The Scientist

» music, evolution and disease/medicine

Most Recent

image: Week in Review: November 11–15

Week in Review: November 11–15

By | November 15, 2013

Combating bacterial persistence; ancient canine evolution; T cells and transplants; sharing omics data and code

0 Comments

image: Origin of Domestic Dogs

Origin of Domestic Dogs

By | November 14, 2013

New analysis suggests that domestic dogs evolved from European wolves that interacted with human hunter-gatherers.

7 Comments

image: Felid Fossils

Felid Fossils

By | November 13, 2013

Paleontologists discover the oldest evidence yet suggesting that big cats originated in Asia.

0 Comments

image: T cells and Transplantation

T cells and Transplantation

By | November 13, 2013

Drug-resistant immune cells protect patients from graft-versus-host disease after bone marrow transplant.

0 Comments

image: Dissociating Sound and Touch

Dissociating Sound and Touch

By | November 12, 2013

Trained musicians appear to have superior multisensory processing skills, according to research presented at the Society for Neuroscience conference.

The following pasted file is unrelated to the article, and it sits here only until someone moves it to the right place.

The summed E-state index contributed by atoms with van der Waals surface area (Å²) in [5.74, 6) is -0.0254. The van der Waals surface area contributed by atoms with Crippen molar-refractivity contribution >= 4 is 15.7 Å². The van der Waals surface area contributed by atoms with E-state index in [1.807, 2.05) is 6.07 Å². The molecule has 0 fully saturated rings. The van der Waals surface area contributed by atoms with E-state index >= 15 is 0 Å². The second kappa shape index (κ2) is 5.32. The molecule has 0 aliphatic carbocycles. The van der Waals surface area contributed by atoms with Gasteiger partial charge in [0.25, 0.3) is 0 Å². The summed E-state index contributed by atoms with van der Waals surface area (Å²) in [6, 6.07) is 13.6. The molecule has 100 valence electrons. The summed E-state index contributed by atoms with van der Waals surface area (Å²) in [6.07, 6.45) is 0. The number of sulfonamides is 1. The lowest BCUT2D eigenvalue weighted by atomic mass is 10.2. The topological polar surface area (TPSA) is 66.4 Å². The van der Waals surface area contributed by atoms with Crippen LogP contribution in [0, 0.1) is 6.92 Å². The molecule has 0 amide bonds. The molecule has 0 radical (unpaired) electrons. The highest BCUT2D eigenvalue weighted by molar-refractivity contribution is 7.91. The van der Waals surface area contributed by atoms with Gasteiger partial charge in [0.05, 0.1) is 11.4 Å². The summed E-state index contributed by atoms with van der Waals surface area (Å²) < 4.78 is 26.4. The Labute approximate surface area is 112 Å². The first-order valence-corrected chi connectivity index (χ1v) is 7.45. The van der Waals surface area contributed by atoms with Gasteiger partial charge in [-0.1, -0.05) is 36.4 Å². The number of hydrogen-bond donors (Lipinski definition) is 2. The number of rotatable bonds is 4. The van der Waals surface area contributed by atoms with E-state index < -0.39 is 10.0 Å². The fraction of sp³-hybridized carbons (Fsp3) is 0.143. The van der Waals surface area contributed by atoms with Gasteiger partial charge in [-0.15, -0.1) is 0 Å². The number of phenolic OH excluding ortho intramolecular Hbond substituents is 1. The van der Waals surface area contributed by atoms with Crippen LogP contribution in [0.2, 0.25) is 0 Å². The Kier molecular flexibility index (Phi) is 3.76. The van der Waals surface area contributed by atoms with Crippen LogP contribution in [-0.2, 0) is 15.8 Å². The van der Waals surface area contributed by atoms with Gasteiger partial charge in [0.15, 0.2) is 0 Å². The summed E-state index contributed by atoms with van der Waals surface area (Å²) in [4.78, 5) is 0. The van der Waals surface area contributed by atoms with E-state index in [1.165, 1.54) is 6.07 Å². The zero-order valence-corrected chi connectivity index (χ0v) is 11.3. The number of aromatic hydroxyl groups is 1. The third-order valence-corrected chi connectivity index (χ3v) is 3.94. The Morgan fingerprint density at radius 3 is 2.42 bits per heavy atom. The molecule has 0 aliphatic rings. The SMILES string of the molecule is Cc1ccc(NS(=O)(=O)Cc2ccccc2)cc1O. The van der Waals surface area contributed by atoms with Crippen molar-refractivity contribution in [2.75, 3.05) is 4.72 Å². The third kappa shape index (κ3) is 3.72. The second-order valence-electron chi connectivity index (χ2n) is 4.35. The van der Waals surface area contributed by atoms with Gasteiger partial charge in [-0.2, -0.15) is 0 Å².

1 Comment

image: Time for T cells

Time for T cells

By | November 7, 2013

Circadian rhythms control the development of inflammatory T cells, while jet lag sends their production into overdrive.

1 Comment

image: Gut Microbes May Impact Autoimmunity

Gut Microbes May Impact Autoimmunity

By | November 6, 2013

Researchers show that the prevalence of one genus of bacteria correlates with the onset of rheumatoid arthritis.

1 Comment

image: Behavior Brief

Behavior Brief

By | November 1, 2013

A round-up of recent discoveries in behavior research

1 Comment

image: Bad Blood

Bad Blood

By | November 1, 2013

A rare bleeding disorder leads scientists to uncover an unusual blood component that might be common to us all.

1 Comment

image: Capsule Reviews

Capsule Reviews

By | November 1, 2013

Tracks and Shadows, The Gap, The Cure in the Code, and An Appetite for Wonder

0 Comments

Popular Now

  1. How Plants Evolved Different Ways to Make Caffeine
  2. Thomson Reuters Predicts Nobelists
    The Nutshell Thomson Reuters Predicts Nobelists

    According to citation statistics, researchers behind programmed cell death pathways and CRISPR/Cas9 are among those in line for Nobel Prizes this year.

  3. Sequencing Reveals Genomic Diversity of the Human Brain
  4. Reviewing Results-Free Manuscripts
    The Nutshell Reviewing Results-Free Manuscripts

    An open-access journal is trialing a peer-review process in which reviewers do not have access to the results or discussion sections of submitted papers.

RayBiotech